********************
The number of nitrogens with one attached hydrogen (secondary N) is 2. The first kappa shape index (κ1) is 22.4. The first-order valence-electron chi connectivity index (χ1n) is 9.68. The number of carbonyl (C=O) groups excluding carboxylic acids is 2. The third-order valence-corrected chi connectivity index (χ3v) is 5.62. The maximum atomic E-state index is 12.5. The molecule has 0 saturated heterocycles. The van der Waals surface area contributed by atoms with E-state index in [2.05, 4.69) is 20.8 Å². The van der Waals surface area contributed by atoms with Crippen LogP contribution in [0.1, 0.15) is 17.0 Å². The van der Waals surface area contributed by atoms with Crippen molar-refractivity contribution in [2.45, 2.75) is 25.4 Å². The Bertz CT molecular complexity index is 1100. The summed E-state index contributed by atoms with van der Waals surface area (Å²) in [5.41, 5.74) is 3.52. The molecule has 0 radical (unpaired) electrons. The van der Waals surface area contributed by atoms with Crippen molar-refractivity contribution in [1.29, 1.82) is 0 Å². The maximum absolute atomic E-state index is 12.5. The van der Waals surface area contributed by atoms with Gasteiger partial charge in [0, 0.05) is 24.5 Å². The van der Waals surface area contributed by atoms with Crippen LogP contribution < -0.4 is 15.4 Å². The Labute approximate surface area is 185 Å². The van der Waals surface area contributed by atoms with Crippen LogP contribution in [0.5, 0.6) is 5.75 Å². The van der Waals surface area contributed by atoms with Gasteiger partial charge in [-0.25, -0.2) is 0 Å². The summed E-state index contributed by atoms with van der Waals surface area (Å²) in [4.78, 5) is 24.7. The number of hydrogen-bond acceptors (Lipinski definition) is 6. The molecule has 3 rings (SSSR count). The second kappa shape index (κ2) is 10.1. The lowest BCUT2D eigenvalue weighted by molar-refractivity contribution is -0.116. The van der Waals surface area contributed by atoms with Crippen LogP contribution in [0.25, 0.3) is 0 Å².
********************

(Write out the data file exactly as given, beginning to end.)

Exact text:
The number of nitrogens with one attached hydrogen (secondary N) is 2. The first kappa shape index (κ1) is 22.4. The first-order valence-electron chi connectivity index (χ1n) is 9.68. The number of carbonyl (C=O) groups excluding carboxylic acids is 2. The third-order valence-corrected chi connectivity index (χ3v) is 5.62. The maximum atomic E-state index is 12.5. The molecule has 0 saturated heterocycles. The van der Waals surface area contributed by atoms with E-state index in [2.05, 4.69) is 20.8 Å². The van der Waals surface area contributed by atoms with Crippen LogP contribution in [0.1, 0.15) is 17.0 Å². The van der Waals surface area contributed by atoms with Crippen molar-refractivity contribution in [2.45, 2.75) is 25.4 Å². The Bertz CT molecular complexity index is 1100. The summed E-state index contributed by atoms with van der Waals surface area (Å²) in [5.41, 5.74) is 3.52. The molecule has 0 radical (unpaired) electrons. The van der Waals surface area contributed by atoms with Crippen molar-refractivity contribution in [1.29, 1.82) is 0 Å². The maximum absolute atomic E-state index is 12.5. The van der Waals surface area contributed by atoms with Gasteiger partial charge in [0, 0.05) is 24.5 Å². The van der Waals surface area contributed by atoms with Crippen LogP contribution < -0.4 is 15.4 Å². The Labute approximate surface area is 185 Å². The van der Waals surface area contributed by atoms with Crippen LogP contribution in [0.5, 0.6) is 5.75 Å². The van der Waals surface area contributed by atoms with Gasteiger partial charge in [-0.25, -0.2) is 0 Å². The summed E-state index contributed by atoms with van der Waals surface area (Å²) in [4.78, 5) is 24.7. The number of hydrogen-bond acceptors (Lipinski definition) is 6. The molecule has 3 rings (SSSR count). The second kappa shape index (κ2) is 10.1. The lowest BCUT2D eigenvalue weighted by molar-refractivity contribution is -0.116. The van der Waals surface area contributed by atoms with Crippen LogP contribution in [0.25, 0.3) is 0 Å².